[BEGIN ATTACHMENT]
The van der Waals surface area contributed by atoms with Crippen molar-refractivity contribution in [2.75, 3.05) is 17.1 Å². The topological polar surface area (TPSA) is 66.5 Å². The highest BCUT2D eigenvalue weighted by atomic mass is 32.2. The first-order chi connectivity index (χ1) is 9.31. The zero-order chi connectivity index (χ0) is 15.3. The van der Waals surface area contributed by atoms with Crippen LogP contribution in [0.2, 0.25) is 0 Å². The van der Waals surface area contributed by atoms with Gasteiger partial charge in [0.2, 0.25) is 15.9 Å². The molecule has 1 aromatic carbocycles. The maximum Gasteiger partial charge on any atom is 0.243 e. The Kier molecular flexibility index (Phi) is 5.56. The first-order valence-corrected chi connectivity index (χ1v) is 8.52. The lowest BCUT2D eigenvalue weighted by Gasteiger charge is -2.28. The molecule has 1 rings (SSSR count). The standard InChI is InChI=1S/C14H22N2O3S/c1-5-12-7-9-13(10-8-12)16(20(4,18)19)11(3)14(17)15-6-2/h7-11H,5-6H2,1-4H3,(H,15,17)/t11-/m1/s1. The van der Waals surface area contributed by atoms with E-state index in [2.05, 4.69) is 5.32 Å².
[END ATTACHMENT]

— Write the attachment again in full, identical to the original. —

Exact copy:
The van der Waals surface area contributed by atoms with Crippen molar-refractivity contribution in [2.75, 3.05) is 17.1 Å². The topological polar surface area (TPSA) is 66.5 Å². The highest BCUT2D eigenvalue weighted by atomic mass is 32.2. The first-order chi connectivity index (χ1) is 9.31. The zero-order chi connectivity index (χ0) is 15.3. The van der Waals surface area contributed by atoms with Crippen LogP contribution in [0.2, 0.25) is 0 Å². The van der Waals surface area contributed by atoms with Gasteiger partial charge in [0.2, 0.25) is 15.9 Å². The molecule has 1 aromatic carbocycles. The maximum Gasteiger partial charge on any atom is 0.243 e. The Kier molecular flexibility index (Phi) is 5.56. The first-order valence-corrected chi connectivity index (χ1v) is 8.52. The lowest BCUT2D eigenvalue weighted by Gasteiger charge is -2.28. The molecule has 1 rings (SSSR count). The standard InChI is InChI=1S/C14H22N2O3S/c1-5-12-7-9-13(10-8-12)16(20(4,18)19)11(3)14(17)15-6-2/h7-11H,5-6H2,1-4H3,(H,15,17)/t11-/m1/s1. The van der Waals surface area contributed by atoms with E-state index in [2.05, 4.69) is 5.32 Å².